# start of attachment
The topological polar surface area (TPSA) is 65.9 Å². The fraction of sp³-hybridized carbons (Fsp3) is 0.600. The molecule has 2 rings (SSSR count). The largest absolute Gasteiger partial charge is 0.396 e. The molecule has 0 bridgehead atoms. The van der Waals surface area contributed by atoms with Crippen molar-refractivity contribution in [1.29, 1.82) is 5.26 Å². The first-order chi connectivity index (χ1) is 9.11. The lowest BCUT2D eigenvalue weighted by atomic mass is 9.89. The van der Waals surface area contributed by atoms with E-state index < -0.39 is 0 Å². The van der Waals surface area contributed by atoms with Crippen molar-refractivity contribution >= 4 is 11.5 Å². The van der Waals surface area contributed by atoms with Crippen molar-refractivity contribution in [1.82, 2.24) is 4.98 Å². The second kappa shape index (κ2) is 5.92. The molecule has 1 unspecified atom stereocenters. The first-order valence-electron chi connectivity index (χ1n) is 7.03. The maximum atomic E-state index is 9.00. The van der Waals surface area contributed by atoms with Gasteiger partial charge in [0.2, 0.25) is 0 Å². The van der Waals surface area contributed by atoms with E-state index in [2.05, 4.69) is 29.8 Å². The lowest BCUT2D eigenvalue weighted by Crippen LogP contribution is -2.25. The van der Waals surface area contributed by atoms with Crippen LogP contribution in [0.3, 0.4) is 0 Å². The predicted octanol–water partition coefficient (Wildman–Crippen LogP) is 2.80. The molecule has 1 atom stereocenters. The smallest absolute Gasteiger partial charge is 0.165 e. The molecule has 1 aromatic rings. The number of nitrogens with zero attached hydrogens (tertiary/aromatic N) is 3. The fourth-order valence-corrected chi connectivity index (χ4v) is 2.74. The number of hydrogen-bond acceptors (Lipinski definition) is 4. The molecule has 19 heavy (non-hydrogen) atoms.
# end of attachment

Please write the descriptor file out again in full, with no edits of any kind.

The topological polar surface area (TPSA) is 65.9 Å². The fraction of sp³-hybridized carbons (Fsp3) is 0.600. The molecule has 2 rings (SSSR count). The largest absolute Gasteiger partial charge is 0.396 e. The molecule has 0 bridgehead atoms. The van der Waals surface area contributed by atoms with Crippen molar-refractivity contribution in [1.29, 1.82) is 5.26 Å². The first-order chi connectivity index (χ1) is 9.11. The lowest BCUT2D eigenvalue weighted by atomic mass is 9.89. The van der Waals surface area contributed by atoms with E-state index < -0.39 is 0 Å². The van der Waals surface area contributed by atoms with Crippen molar-refractivity contribution >= 4 is 11.5 Å². The van der Waals surface area contributed by atoms with Crippen molar-refractivity contribution in [1.82, 2.24) is 4.98 Å². The second kappa shape index (κ2) is 5.92. The molecule has 1 unspecified atom stereocenters. The first-order valence-electron chi connectivity index (χ1n) is 7.03. The maximum atomic E-state index is 9.00. The van der Waals surface area contributed by atoms with Gasteiger partial charge in [0.2, 0.25) is 0 Å². The van der Waals surface area contributed by atoms with E-state index in [2.05, 4.69) is 29.8 Å². The lowest BCUT2D eigenvalue weighted by Crippen LogP contribution is -2.25. The van der Waals surface area contributed by atoms with Crippen LogP contribution in [0.3, 0.4) is 0 Å². The predicted octanol–water partition coefficient (Wildman–Crippen LogP) is 2.80. The molecule has 1 atom stereocenters. The smallest absolute Gasteiger partial charge is 0.165 e. The molecule has 1 aromatic rings. The number of nitrogens with zero attached hydrogens (tertiary/aromatic N) is 3. The fourth-order valence-corrected chi connectivity index (χ4v) is 2.74. The number of hydrogen-bond acceptors (Lipinski definition) is 4. The molecule has 19 heavy (non-hydrogen) atoms.